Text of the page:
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TOOL Seven Questions to Ask Before Beginning a Training Program

June 3, 1999
Related Topics: HR Services and Administration, Behavioral Training, Basic Skills Training, Tools
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Here are seven real-world questions to ask yourself while planning a training program. Click on each question for an example.

  1. Does anybody really need this training?
  2. Does everybody really need this training?
  3. How much will this cost per person, and what are the economies of scale?
  4. How can I measure the success of this program quantitatively?
  5. How can I measure the success of this program qualitatively?
  6. How quickly will this training become outdated?
  7. How will this training affect retention?
  1. Does anybody really need this training?
    You've just installed the latest version of Microsoft Word for 10 employees. Do they need to be trained for it? Or can they figure it out on their own? Keep in mind, oftentimes employees may be confident they can manage without formal training, but there may be aspects they aren't considering (in this case, there could be word-processing or graphical functions they're not aware of).

  2. Does everybody really need this training?
    You're about to open another unit of your upscale restaurant, and plan to send waitstaff to an all-day workshop on customer service and interpersonal skills. Should your bussers go? You may need to look at the overall goals of your business or organization. If you own a restaurant and your selling point is going to be customer service, you may want to train the whole staff. If turnover among bussers is sky high, and customer service isn't your first priority, you may be able to forgo the training for the bussers (though keep in mind the commitment you show by providing training may reduce turnover in the first place).

  3. How much will this cost per person, and what are the economies of scale?
    As a high school superintendent, you want to keep your staff up to date with the latest in teaching methods. There's a great conference that the 20 teachers in your high school are interested in attending, but it's 500 miles away. Will it pay to send them there? What kind of a discount can you get for 20 people? Sometimes, costs simply make a training program prohibitive for all parties; you may have to train 10 teachers now and 10 at the end of the semester.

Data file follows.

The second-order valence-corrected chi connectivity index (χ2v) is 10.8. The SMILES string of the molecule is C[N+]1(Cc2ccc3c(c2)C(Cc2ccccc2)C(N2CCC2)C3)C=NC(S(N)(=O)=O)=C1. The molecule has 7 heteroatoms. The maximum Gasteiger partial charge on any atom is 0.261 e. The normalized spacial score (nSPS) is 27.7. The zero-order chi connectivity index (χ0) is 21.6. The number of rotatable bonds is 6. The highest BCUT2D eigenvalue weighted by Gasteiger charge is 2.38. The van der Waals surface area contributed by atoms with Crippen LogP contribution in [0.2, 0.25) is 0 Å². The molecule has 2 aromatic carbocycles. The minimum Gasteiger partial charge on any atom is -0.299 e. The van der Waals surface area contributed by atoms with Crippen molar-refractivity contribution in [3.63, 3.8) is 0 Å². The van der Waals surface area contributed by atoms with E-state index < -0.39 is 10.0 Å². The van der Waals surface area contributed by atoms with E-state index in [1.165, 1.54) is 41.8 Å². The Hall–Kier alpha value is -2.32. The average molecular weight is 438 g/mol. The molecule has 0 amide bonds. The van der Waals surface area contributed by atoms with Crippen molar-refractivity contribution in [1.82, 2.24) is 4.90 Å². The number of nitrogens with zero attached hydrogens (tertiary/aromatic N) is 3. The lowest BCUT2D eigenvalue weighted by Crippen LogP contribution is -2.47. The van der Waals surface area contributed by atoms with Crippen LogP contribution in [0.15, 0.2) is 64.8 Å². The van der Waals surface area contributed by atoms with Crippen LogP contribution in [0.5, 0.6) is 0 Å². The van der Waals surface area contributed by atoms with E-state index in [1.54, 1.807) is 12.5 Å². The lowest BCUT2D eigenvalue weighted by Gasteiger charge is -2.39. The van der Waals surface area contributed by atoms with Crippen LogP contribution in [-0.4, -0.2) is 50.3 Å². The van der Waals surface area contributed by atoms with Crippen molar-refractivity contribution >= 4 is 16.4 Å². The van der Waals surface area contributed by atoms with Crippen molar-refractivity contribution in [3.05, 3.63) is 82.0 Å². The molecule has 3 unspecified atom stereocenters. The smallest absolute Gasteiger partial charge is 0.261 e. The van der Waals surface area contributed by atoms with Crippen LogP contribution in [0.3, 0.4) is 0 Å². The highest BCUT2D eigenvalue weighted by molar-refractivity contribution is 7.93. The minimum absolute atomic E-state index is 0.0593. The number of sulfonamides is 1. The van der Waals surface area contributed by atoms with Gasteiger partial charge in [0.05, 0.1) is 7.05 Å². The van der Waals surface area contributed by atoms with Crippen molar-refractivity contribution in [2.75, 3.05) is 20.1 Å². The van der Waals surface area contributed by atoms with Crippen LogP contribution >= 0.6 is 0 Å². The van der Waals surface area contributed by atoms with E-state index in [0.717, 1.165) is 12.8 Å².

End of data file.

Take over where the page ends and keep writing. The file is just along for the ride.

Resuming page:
4. How can I measure the success of this program quantitatively?
    As the HR director for a large corporation, you're concerned about the ability of several of your employees to interact with the media and with community groups. You're considering bringing in a media-training specialist to practice skills such as dealing with reporters' tough questions. You may want to think of creative ways to measure the outcome quantitatively. Can you measure the amount of media attention (i.e. in column-inches) your company was receiving before and after the training? Can you measure the ratio of interviews to stories written about your company before and after training? Are there other measures you can use?

  5. How can I measure the success of this program qualitatively?
    Using the example from question four, think of ways to measure your outcome. Rate all newspaper clippings and broadcast reports (positive coverage, negative coverage, neutral coverage) before and after the training to measure the success. Have trainers or other employees evaluate the interviewing ability of your trainees before and after. Look for other measures.

  6. How quickly will this training become outdated?
    The hospital in which you work bills itself as an advanced medical center on the cutting-edge of health technology. You learn of a new medical test that can save time and money for doctors and nurses. What can you do to find out if this is a passing fad or a method with staying power? Will it pay to train every nurse and every doctor in the new procedure if by the time you're done it is out of vogue?

  7. How will this training affect retention?
    Your insurance company has hired lots of new employees straight out of college and has told them throughout the process that it likes to "promote from within." Are you providing managerial training to these employees? Do they know how to conduct interviews and how to draw up budgets? Make sure your company goals and your training mesh, or your employees will go somewhere where they really are being groomed for top spots.

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